For those who believe in the medicinal power of cannabis, this is a great thing. For those who are looking for a great investment — not so much. The company does report with the SEC, which is a huge plus, but what it has had to report is pretty unattractive. The company filed a financial report in September. Here are the results (all numbers in thousands):
Not exactly investor friendly. The company reported zero revenues for the period ended June 30, as if it went into hibernation, but still managed to spend $533,839 in general and administrative costs. The company reported a working capital deficit for $3 million, up from $2.56 million in the year-ago period. The firm’s 10-Q states: “There are insufficient liquid assets to meet current liabilities or sustain operations through 2013 and beyond and the Company must raise additional capital to cover the working capital deficit. Management is working on plans to raise additional capital through private placements and lending facilities. The Company currently is relying on continuing loans from stockholders to meet its obligations and sustain operations.”
But still, the company has a market cap of $27 million, one of the highest in the industry.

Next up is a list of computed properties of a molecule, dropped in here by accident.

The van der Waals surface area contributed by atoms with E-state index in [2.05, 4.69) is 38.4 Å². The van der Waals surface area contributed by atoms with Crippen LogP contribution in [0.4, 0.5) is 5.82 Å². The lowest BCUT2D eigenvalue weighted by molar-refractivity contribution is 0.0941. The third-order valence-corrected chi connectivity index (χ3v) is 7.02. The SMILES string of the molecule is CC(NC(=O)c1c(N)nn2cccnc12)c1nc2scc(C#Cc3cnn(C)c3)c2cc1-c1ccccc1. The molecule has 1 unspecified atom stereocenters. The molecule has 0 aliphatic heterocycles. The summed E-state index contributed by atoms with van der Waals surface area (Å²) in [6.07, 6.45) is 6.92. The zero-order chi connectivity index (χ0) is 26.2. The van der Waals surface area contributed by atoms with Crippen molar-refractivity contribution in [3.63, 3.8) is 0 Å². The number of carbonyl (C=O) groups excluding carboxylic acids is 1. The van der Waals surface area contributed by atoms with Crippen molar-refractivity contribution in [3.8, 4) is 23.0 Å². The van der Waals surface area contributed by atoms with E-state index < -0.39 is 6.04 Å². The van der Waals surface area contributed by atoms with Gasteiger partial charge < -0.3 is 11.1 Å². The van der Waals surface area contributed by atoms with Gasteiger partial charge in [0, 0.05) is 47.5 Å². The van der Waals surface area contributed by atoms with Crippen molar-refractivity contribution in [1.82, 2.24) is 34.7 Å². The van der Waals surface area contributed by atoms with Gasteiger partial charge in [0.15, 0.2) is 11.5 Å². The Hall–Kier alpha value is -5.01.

Hemp, Inc. (OTC:HEMP)
Hemp populates this list mostly because there is generally an enormous amount of confusion about what this company actually does. Hemp, Inc., makes hemp products, not marijuana products. The company was careful to explain the distinction between the two in July.
“Hemp, Inc. focuses strictly on Industrial Hemp products,” the company wrote. “The major market for Hemp is as a food or supplement as it is rich in protein, Omega fatty acids and has a high fiber content. Costco carries hemp seeds, and Natural Grocers and Whole Foods Market stock many brands of Hemp food products and supplements. The clothing industry has targeted Hemp as a provocative niche market fabric. High fashion designers Ralph Lauren and Versace make apparel from Hemp blended fabric. Footwear giants Vans and Adidas make Hemp sneakers. Trendy companies market hemp T-shirts, hats, jewelry, backpacks, even pet beds and leashes. Auto manufacturers use durable, green Hemp composites and fabrics when feasible. Industrial Hemp can also be used for building materials, plant based plastics, and paper products.”